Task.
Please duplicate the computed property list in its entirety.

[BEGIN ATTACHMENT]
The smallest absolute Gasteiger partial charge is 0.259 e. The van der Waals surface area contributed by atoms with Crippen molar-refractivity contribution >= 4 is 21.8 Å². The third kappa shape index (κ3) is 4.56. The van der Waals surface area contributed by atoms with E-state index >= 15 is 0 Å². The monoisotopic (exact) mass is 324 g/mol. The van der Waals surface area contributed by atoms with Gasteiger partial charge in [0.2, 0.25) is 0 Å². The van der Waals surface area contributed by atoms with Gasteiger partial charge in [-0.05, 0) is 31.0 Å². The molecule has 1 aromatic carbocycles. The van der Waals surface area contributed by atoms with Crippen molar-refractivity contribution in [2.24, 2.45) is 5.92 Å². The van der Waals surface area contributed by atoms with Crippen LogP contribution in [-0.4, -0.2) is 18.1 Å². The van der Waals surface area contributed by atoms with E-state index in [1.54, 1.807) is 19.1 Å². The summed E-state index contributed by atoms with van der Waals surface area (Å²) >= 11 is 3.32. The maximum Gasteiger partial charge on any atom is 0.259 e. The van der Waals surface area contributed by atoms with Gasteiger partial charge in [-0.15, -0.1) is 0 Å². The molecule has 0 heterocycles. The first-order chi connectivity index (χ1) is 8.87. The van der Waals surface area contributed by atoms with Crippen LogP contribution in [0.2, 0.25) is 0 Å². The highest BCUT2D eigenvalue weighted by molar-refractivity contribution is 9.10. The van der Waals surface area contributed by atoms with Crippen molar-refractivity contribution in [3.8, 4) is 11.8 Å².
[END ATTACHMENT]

The smallest absolute Gasteiger partial charge is 0.259 e. The van der Waals surface area contributed by atoms with Crippen molar-refractivity contribution >= 4 is 21.8 Å². The third kappa shape index (κ3) is 4.56. The van der Waals surface area contributed by atoms with E-state index >= 15 is 0 Å². The monoisotopic (exact) mass is 324 g/mol. The van der Waals surface area contributed by atoms with Gasteiger partial charge in [0.2, 0.25) is 0 Å². The van der Waals surface area contributed by atoms with Gasteiger partial charge in [-0.05, 0) is 31.0 Å². The molecule has 1 aromatic carbocycles. The van der Waals surface area contributed by atoms with Crippen molar-refractivity contribution in [2.24, 2.45) is 5.92 Å². The van der Waals surface area contributed by atoms with Crippen LogP contribution in [-0.4, -0.2) is 18.1 Å². The van der Waals surface area contributed by atoms with E-state index in [1.54, 1.807) is 19.1 Å². The summed E-state index contributed by atoms with van der Waals surface area (Å²) >= 11 is 3.32. The maximum Gasteiger partial charge on any atom is 0.259 e. The van der Waals surface area contributed by atoms with Gasteiger partial charge in [-0.15, -0.1) is 0 Å². The molecule has 0 heterocycles. The first-order chi connectivity index (χ1) is 8.87. The van der Waals surface area contributed by atoms with Crippen LogP contribution in [0.2, 0.25) is 0 Å². The highest BCUT2D eigenvalue weighted by molar-refractivity contribution is 9.10. The van der Waals surface area contributed by atoms with Crippen molar-refractivity contribution in [3.8, 4) is 11.8 Å².